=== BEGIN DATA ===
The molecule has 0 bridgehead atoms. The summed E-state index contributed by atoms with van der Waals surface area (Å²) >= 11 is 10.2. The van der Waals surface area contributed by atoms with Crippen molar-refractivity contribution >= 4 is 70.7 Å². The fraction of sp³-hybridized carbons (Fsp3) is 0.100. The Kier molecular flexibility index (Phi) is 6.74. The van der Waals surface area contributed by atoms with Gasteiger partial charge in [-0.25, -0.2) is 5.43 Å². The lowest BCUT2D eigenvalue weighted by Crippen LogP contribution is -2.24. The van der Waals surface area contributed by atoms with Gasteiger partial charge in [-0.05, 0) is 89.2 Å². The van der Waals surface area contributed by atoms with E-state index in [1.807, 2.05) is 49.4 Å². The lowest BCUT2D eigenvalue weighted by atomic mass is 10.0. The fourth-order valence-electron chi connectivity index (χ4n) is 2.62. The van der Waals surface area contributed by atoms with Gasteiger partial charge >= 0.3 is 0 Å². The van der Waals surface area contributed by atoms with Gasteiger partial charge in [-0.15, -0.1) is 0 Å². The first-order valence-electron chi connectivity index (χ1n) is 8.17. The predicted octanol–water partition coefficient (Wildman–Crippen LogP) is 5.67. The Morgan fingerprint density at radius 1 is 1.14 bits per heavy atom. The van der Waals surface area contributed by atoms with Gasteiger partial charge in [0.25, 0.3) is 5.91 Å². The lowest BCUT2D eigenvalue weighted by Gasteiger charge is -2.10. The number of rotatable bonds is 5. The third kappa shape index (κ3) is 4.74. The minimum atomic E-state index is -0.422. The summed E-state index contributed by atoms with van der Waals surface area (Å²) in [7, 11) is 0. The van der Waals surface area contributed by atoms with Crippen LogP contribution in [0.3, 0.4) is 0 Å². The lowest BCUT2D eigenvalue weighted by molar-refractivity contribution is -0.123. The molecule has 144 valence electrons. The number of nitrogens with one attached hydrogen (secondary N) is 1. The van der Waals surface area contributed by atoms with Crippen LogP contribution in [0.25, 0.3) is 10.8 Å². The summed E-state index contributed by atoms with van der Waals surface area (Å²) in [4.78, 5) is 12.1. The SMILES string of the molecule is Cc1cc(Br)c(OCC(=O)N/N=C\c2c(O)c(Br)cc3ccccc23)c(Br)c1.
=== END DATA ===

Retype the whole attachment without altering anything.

The molecule has 0 bridgehead atoms. The summed E-state index contributed by atoms with van der Waals surface area (Å²) >= 11 is 10.2. The van der Waals surface area contributed by atoms with Crippen molar-refractivity contribution >= 4 is 70.7 Å². The fraction of sp³-hybridized carbons (Fsp3) is 0.100. The Kier molecular flexibility index (Phi) is 6.74. The van der Waals surface area contributed by atoms with Gasteiger partial charge in [-0.25, -0.2) is 5.43 Å². The lowest BCUT2D eigenvalue weighted by Crippen LogP contribution is -2.24. The van der Waals surface area contributed by atoms with Gasteiger partial charge in [-0.05, 0) is 89.2 Å². The van der Waals surface area contributed by atoms with E-state index in [1.807, 2.05) is 49.4 Å². The lowest BCUT2D eigenvalue weighted by atomic mass is 10.0. The fourth-order valence-electron chi connectivity index (χ4n) is 2.62. The van der Waals surface area contributed by atoms with Gasteiger partial charge >= 0.3 is 0 Å². The van der Waals surface area contributed by atoms with Gasteiger partial charge in [-0.15, -0.1) is 0 Å². The first-order valence-electron chi connectivity index (χ1n) is 8.17. The predicted octanol–water partition coefficient (Wildman–Crippen LogP) is 5.67. The Morgan fingerprint density at radius 1 is 1.14 bits per heavy atom. The van der Waals surface area contributed by atoms with Gasteiger partial charge in [0.25, 0.3) is 5.91 Å². The lowest BCUT2D eigenvalue weighted by Gasteiger charge is -2.10. The number of rotatable bonds is 5. The third kappa shape index (κ3) is 4.74. The minimum atomic E-state index is -0.422. The summed E-state index contributed by atoms with van der Waals surface area (Å²) in [7, 11) is 0. The van der Waals surface area contributed by atoms with Crippen LogP contribution in [0.3, 0.4) is 0 Å². The lowest BCUT2D eigenvalue weighted by molar-refractivity contribution is -0.123. The molecule has 144 valence electrons. The number of nitrogens with one attached hydrogen (secondary N) is 1. The van der Waals surface area contributed by atoms with Crippen LogP contribution in [0.25, 0.3) is 10.8 Å². The summed E-state index contributed by atoms with van der Waals surface area (Å²) in [4.78, 5) is 12.1. The SMILES string of the molecule is Cc1cc(Br)c(OCC(=O)N/N=C\c2c(O)c(Br)cc3ccccc23)c(Br)c1.